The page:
Normally, the games I play (and then in turn write about) are the types that are trying to convey some sort of message or tell a story in one fashion or another.  Usually, these games are fantastic, and move the art form forward.  This is always a good thing.  Yet, like the movies, not every game can be Oscar bait; there always has to be a Transformers.  A movie, or in this case a game, that reminds us that the medium can just be about “fun.”

The More You Know...

The More You Know…

Frank O’Connor of 343 Studios said that Halo was about finding the five seconds of fun, and then repeating it throughout the course of the player’s experience in the game.  In that game’s case its about that combination of shoot, grenade, melee, repeat.  They built a whole multi-million dollar franchise on that simple concept.  Dynasty Warriors is about taking on and defeating multitudes of nameless enemies by the hundreds and Gears of War is about chainsaws and “bros.”  None of these games are bad by any stretch of the imagination; in fact, its quite the opposite.  Yet, the majority of these are not game of the year contenders either.  They exist purely for the fun of the player.

 

Just a little bit of chin music...

Just a little bit of chin music…

 

Games like these are good for the industry. They exist as “palette cleansers,” “guilty pleasures,” and many other things.  Games like Halo and Gears of War are the summer blockbusters of the gaming world and are amazing experiences.  We need games like this.  Not everything needs to strive to be a Journey or Thomas was Alone.  Sometimes, we just want to play a game.

 

 

Escapism doesn’t have to be a bad word, and for many people who play games, that is the number one reason they choose to.  They want to experience something fantastic, they want to try something new, to see some strange new world and be the big damn hero.  That’s why Destiny and Infamous Second Son looks so appealing to me; they are both taking me to a different place and time and letting me experience something that I never will.

 

The only thing this game needs is Tauntauns...

The only thing this game needs is Tauntauns…

 

For every Fez, Hotline Miami, and The Witness; there needs to be a Call of Duty, Titanfall, or Ratchet game.  There is a place for all types of stories and mechanics in this industry, and with the upcoming generation there will be even more opportunity to see all sides of this entertainment medium explored.  So whatever your tastes; now more than ever, is a great time to be a gamer.  Enjoy it for how it makes you think…and how is sometimes gloriously doesn’t.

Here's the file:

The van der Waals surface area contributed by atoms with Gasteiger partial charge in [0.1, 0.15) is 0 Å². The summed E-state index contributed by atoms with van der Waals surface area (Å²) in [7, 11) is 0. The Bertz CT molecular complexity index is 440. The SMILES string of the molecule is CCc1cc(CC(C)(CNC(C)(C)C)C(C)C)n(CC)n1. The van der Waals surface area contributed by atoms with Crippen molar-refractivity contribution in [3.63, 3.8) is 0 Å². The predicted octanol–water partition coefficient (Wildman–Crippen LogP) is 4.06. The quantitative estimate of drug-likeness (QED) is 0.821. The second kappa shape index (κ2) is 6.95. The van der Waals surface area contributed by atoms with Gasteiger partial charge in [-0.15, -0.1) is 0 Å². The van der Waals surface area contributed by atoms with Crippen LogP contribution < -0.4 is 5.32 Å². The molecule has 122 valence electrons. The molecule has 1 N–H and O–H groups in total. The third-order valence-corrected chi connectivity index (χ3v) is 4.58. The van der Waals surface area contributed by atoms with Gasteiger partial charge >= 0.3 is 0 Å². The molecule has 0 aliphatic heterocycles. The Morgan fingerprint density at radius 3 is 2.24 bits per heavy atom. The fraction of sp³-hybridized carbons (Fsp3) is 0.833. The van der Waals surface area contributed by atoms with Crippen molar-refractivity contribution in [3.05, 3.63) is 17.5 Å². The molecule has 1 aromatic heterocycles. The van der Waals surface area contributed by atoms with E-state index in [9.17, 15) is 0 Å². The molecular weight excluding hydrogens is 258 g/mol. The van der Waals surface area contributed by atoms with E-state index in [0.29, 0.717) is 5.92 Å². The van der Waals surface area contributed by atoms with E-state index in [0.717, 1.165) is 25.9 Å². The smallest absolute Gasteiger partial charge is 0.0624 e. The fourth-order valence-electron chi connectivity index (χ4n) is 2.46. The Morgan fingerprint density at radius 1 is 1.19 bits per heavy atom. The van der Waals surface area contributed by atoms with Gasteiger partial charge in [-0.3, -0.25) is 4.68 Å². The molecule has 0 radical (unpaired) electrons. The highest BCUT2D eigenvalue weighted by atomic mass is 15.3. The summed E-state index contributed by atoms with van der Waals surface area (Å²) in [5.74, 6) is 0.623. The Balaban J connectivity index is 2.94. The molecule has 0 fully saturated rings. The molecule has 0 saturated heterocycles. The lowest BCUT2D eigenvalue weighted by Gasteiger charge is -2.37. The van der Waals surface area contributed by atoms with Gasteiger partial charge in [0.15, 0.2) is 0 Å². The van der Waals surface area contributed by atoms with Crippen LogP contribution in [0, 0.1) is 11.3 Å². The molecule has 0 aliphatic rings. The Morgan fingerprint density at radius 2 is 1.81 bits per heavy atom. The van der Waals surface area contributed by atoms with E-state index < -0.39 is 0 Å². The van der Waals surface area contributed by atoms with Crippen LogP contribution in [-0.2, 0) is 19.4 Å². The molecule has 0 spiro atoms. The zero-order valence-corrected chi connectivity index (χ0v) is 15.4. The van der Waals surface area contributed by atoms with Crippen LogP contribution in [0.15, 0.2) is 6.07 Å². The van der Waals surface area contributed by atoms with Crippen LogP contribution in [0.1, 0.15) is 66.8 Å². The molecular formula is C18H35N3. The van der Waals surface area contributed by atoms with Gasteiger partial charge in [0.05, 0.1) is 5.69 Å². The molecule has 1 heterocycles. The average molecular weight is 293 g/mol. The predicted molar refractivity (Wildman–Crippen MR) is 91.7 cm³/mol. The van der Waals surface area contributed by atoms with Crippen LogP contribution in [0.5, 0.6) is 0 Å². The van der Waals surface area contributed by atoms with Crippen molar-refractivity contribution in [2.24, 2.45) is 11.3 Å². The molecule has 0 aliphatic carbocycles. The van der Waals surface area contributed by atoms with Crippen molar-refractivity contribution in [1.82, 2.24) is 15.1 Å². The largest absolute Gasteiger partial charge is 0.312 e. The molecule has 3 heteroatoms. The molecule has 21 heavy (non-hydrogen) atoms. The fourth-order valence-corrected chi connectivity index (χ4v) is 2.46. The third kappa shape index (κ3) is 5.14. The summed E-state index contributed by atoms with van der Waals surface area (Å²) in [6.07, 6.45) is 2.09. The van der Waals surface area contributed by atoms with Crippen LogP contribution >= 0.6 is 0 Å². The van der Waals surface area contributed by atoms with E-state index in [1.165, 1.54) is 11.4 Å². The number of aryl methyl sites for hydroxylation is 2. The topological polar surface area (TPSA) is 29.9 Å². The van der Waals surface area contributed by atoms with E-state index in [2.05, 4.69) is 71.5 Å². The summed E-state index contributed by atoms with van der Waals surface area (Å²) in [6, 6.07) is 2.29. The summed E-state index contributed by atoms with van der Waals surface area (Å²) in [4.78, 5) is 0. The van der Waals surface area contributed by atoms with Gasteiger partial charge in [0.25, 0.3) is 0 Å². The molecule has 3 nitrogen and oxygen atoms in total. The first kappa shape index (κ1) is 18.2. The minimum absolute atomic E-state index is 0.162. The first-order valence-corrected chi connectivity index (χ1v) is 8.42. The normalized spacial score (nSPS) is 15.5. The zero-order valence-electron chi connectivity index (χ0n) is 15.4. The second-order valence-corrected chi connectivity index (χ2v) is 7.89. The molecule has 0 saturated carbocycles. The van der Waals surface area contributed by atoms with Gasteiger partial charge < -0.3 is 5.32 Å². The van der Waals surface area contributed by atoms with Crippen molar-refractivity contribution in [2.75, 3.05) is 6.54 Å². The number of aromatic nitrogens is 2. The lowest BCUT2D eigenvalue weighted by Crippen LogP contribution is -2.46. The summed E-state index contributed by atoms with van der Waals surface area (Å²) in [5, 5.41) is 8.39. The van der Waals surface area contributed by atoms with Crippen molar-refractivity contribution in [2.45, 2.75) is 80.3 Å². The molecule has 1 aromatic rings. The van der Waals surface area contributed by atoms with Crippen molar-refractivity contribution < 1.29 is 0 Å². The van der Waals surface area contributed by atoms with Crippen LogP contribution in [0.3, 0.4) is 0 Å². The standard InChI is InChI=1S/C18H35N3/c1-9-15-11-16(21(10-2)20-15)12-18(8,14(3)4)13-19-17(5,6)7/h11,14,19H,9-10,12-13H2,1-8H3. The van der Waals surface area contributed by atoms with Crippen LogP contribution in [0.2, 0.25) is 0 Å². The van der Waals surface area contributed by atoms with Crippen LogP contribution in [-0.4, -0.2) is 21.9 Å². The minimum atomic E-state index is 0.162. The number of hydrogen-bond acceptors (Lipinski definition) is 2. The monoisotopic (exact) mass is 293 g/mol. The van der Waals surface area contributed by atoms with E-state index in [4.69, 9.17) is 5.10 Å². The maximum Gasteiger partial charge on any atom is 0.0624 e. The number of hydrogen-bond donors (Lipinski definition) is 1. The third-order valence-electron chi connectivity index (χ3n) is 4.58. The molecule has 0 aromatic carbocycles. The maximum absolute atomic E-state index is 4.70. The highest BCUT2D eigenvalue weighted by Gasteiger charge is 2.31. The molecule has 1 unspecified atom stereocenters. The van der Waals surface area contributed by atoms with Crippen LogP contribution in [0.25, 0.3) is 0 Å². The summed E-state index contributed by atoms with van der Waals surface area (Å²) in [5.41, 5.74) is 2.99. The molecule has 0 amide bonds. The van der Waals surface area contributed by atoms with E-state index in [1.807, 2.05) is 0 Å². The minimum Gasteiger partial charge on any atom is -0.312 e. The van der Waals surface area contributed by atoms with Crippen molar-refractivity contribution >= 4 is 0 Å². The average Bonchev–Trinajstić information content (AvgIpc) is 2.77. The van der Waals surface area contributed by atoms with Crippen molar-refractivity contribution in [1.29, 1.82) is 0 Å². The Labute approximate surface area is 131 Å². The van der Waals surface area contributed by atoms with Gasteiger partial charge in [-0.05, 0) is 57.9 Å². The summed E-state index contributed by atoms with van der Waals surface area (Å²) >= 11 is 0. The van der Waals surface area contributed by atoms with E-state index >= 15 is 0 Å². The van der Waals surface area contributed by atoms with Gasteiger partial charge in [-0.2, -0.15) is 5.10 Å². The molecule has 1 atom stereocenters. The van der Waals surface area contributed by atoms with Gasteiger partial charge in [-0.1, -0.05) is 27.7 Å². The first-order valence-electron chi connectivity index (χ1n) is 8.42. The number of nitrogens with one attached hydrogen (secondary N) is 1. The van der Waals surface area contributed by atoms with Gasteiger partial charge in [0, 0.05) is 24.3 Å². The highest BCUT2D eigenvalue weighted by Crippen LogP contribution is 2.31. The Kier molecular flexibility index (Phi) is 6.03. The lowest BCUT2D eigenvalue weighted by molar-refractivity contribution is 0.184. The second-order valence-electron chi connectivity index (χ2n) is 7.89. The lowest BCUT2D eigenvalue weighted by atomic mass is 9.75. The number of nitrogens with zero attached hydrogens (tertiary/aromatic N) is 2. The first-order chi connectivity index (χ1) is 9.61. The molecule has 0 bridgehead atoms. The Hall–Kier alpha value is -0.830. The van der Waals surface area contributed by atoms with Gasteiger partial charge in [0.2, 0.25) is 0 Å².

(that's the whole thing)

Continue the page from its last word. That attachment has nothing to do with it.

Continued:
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Here are Some Reasons to NOT get a New Console This Fall

I know. I know.

 

We’re all excited for what is coming out this fall.  Regardless of your feelings on which one you may think is better or which one you may be purchasing, this holiday is a big deal because of the launches of the Playstation 4 and the XBOXONE.  They each have a pretty solid launch lineup, and adopting early is a guaranteed “in” to the conversations that will be circulating the industry.  Yet, despite all that; there are some pretty solid reasons for not grabbing one on day one.

 

Games, Games, and Games…

 

Like last generation, both platforms are still going to be releasing new products on each of their previous gen systems, and many of those games have the potential to be amazing experiences.  There are titles coming out, big and small, that will be only coming out on the 360 and PS3.  Games with names like, Grand Theft Auto V, Splinter Cell: Blacklist, Beyond: Two Souls, Puppeteer, and Ratchet & Clank: Into the Nexus.  These are titles that will still have an impact, but won’t be on their newer big brothers (or sisters if you prefer.)  I am just as excited for these titles as I am for some of the big launch titles.  Both companies are making an excellent case for you to upgrade this fall, but they are giving you an equally compelling case to make sure that you hold onto your old system as well.

 

 

The Possibilities of New Hardware

 

I know that this sounds like a positive…and it is; but do we all need to be reminded of the “red ring of death?”  For all the excitement that builds around a new console launch, we all seem to forget the problems that happen.  I know people who went through four 360s, and people whose launch model PS3s ran as hot as a jet engine.  These types of problems happen at the beginning of a life cycle.  Hardware will always have kinks to be worked out, and there will always be a small number of people who draw the proverbial “short straw,” and end up with a dud.  It completely sucks, but statistically speaking; it is bound to happen.  Buying a new console has the possibility of being like russian roulette, and it can be just as nerve wracking.